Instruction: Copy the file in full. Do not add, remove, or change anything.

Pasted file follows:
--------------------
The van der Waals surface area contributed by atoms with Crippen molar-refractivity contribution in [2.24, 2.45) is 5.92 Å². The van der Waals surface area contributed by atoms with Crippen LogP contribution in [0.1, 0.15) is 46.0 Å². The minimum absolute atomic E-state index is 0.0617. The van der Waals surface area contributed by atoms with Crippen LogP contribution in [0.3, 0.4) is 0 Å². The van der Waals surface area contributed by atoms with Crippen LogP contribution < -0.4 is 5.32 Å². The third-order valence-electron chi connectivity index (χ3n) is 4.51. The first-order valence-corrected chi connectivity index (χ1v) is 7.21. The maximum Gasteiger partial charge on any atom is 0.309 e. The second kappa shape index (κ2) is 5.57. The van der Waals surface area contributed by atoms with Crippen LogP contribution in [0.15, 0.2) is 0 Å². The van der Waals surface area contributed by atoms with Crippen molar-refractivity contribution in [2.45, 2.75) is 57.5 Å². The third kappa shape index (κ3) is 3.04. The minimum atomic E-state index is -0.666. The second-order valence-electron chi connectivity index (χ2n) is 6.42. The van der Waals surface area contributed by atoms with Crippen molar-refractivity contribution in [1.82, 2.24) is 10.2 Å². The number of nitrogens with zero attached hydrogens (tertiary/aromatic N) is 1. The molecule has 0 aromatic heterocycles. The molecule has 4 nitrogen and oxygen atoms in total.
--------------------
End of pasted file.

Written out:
The van der Waals surface area contributed by atoms with Crippen molar-refractivity contribution in [2.24, 2.45) is 5.92 Å². The van der Waals surface area contributed by atoms with Crippen LogP contribution in [0.1, 0.15) is 46.0 Å². The minimum absolute atomic E-state index is 0.0617. The van der Waals surface area contributed by atoms with Crippen LogP contribution in [0.3, 0.4) is 0 Å². The van der Waals surface area contributed by atoms with Crippen LogP contribution < -0.4 is 5.32 Å². The third-order valence-electron chi connectivity index (χ3n) is 4.51. The first-order valence-corrected chi connectivity index (χ1v) is 7.21. The maximum Gasteiger partial charge on any atom is 0.309 e. The second kappa shape index (κ2) is 5.57. The van der Waals surface area contributed by atoms with Crippen LogP contribution in [0.15, 0.2) is 0 Å². The van der Waals surface area contributed by atoms with Crippen molar-refractivity contribution in [2.45, 2.75) is 57.5 Å². The third kappa shape index (κ3) is 3.04. The minimum atomic E-state index is -0.666. The second-order valence-electron chi connectivity index (χ2n) is 6.42. The van der Waals surface area contributed by atoms with Crippen molar-refractivity contribution in [1.82, 2.24) is 10.2 Å². The number of nitrogens with zero attached hydrogens (tertiary/aromatic N) is 1. The molecule has 0 aromatic heterocycles. The molecule has 4 nitrogen and oxygen atoms in total.